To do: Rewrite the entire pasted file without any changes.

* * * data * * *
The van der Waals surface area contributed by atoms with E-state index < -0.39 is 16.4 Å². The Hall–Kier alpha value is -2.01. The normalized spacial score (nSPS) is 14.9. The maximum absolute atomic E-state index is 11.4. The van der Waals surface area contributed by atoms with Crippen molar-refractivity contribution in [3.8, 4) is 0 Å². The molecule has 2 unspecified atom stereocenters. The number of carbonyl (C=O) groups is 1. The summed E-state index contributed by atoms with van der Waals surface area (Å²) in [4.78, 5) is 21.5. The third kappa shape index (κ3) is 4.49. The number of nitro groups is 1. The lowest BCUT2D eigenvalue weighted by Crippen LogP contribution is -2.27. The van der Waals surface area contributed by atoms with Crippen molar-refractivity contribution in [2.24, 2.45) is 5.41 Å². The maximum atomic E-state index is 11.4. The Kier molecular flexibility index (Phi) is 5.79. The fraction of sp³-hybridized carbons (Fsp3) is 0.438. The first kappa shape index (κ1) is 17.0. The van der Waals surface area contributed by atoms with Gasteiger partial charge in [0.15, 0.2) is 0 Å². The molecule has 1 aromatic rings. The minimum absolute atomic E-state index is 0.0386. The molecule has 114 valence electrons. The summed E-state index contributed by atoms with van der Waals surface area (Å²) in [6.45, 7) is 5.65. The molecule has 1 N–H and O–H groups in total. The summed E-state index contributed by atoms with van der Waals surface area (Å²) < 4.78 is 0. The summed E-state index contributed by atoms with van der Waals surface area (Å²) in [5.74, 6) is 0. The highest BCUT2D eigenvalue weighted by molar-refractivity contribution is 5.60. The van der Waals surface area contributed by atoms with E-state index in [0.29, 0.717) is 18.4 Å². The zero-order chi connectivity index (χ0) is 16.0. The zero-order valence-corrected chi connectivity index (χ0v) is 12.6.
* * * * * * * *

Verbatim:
The van der Waals surface area contributed by atoms with E-state index < -0.39 is 16.4 Å². The Hall–Kier alpha value is -2.01. The normalized spacial score (nSPS) is 14.9. The maximum absolute atomic E-state index is 11.4. The van der Waals surface area contributed by atoms with Crippen molar-refractivity contribution in [3.8, 4) is 0 Å². The molecule has 2 unspecified atom stereocenters. The number of carbonyl (C=O) groups is 1. The summed E-state index contributed by atoms with van der Waals surface area (Å²) in [4.78, 5) is 21.5. The third kappa shape index (κ3) is 4.49. The number of nitro groups is 1. The lowest BCUT2D eigenvalue weighted by Crippen LogP contribution is -2.27. The van der Waals surface area contributed by atoms with Crippen molar-refractivity contribution in [2.24, 2.45) is 5.41 Å². The maximum atomic E-state index is 11.4. The Kier molecular flexibility index (Phi) is 5.79. The fraction of sp³-hybridized carbons (Fsp3) is 0.438. The first kappa shape index (κ1) is 17.0. The van der Waals surface area contributed by atoms with Gasteiger partial charge in [0.15, 0.2) is 0 Å². The molecule has 1 aromatic rings. The minimum absolute atomic E-state index is 0.0386. The molecule has 114 valence electrons. The summed E-state index contributed by atoms with van der Waals surface area (Å²) in [6.45, 7) is 5.65. The molecule has 1 N–H and O–H groups in total. The summed E-state index contributed by atoms with van der Waals surface area (Å²) < 4.78 is 0. The summed E-state index contributed by atoms with van der Waals surface area (Å²) in [5.74, 6) is 0. The highest BCUT2D eigenvalue weighted by molar-refractivity contribution is 5.60. The van der Waals surface area contributed by atoms with E-state index in [0.29, 0.717) is 18.4 Å². The zero-order chi connectivity index (χ0) is 16.0. The zero-order valence-corrected chi connectivity index (χ0v) is 12.6.